A group of about two-dozen people – local citizens, journalism and political science graduate and undergraduate students, and East Tennessee SPJ board members – gathered for a discussion of “fake news” February 21, 2018. Conversation centered on the increasingly pervasive nature of false information described as news and of allegations of fabrication against legitimate news.
The expert panel featured WATE-TV news director Jamie Foster, WBIR-TV news director Taz Painter, WVLT-TV news director Ted Hall, Knoxville News Sentinel editor Jack McElroy, and Amanda Wintersieck, an assistant professor in UT Chattanooga’s department of political science and public service. Brandon Hollingsworth, news director for Knoxville NPR affiliate WUOT-FM, served as program moderator.
The group acknowledged social and economic pressures on traditional newsgathering operations are among the most significant challenges, with no clear solution in sight. Equally responsible for an erosion in news organization fact checking and in consumer expectations of truthfulness: 24-hour cable TV news.
“Today, we’re working with reporters straight out of college, sometimes still in college,” Hall said. “What’s wrong with the 24-hour news networks? They just make crap up. We hire kids who come in and think they’re going to do their jobs just like they’ve seen on cable news, and we have to re-train them.”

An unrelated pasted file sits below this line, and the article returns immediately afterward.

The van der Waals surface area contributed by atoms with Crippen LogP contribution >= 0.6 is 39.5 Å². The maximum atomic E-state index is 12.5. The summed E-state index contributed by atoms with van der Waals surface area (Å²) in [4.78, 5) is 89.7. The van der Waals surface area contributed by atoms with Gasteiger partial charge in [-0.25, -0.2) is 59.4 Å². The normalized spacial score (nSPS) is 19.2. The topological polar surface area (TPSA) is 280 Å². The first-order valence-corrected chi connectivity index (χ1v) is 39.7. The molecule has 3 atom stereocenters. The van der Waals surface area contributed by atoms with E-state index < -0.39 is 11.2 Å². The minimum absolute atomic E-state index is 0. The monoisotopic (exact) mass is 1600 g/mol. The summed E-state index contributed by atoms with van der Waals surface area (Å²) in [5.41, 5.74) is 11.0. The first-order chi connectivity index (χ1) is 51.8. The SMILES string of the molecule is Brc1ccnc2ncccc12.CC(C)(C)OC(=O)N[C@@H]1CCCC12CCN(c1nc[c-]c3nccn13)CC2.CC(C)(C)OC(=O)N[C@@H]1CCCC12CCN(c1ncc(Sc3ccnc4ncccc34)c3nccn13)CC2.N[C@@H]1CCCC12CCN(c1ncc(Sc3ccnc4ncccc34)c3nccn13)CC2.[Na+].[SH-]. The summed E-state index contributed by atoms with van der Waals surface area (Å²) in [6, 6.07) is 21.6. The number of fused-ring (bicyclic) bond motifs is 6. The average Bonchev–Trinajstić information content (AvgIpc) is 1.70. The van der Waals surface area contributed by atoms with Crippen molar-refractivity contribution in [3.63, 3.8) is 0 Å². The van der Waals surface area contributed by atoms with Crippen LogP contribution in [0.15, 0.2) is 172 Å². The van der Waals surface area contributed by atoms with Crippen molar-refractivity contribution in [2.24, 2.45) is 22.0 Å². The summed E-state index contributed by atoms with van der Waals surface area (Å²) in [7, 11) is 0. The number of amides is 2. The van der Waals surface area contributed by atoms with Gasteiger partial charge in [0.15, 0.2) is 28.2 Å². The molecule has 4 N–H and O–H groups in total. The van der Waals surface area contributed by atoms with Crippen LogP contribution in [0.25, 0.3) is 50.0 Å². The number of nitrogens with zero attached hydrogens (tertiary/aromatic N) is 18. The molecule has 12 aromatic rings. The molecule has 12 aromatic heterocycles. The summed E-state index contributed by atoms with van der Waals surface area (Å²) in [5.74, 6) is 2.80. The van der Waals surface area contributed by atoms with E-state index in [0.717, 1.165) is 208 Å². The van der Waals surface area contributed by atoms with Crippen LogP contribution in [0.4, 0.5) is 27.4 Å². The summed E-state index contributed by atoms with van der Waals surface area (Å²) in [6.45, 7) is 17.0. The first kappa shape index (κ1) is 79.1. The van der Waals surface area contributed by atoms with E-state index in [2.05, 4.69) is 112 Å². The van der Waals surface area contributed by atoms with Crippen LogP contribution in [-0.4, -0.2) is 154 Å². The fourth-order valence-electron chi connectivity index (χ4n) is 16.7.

That means training in “pure news judgment, no bias,” Hall said. “We are having to educate our new hires on the need for “a base level of news judgment and coming in unbiased.”
McElroy described a radically changing environment for newspapers, including his. The change is marked by an ever-decreasing pool of staff responsible for an ever-increasing array of instant publishing platforms. Accuracy is a priority, but the burden to achieve it is one more among a growing list for “multimedia journalists” who must find, gather, write, photograph, video, edit and publish their content online and often in real time.
“We don’t have news meetings anymore, except for the print edition,” McElroy said. “At 7:15 am every weekday, there’s a conference call with managers, breaking news editors, the early morning team about what we should be chasing that day, at that point.
“We’re still very focused on local journalism, but as we’ve had to spread out across more platforms, use more tools and at the same time deal with declining revenue, it’s become necessary to streamline processes and become as cost-efficient as possible. Probably, there are some tradeoffs, but we’ve had to make them to maintain relevance.”
Wintersieck pointed out, “One of the real implications for democracy of the rise of fake news is the loss of trust.”
According to research she noted:
Contextualizing recent reports of the influence of fake news on the 2016 elections, the 50,000 fake Twitter accounts reported turns out to be 0.16 percent of all Twitter users. Their 2 million tweets achieved less than a 0.5 percent of impressions.
“So they were following each other and retweeting each other,” Wintersieck said. “Turns out it wasn’t that much that they influenced votes.”
Wintersieck cited other research that indicated:
Trump supporters are more likely to visit “fake news” websites. Visitors to those sites are more likely strong partisans already likely to vote Trump and consuming heavy conservative news diets.
“They are seeking out information that is consistent with their beliefs and affirms their choices.”
As a guest at the program, Don Lindsey, a former journalist and now-retired communication official for AAA of East Tennessee, said the evolution and metamorphosis in news organizations and news consumer preferences happening before our eyes makes the future harder than ever to predict.
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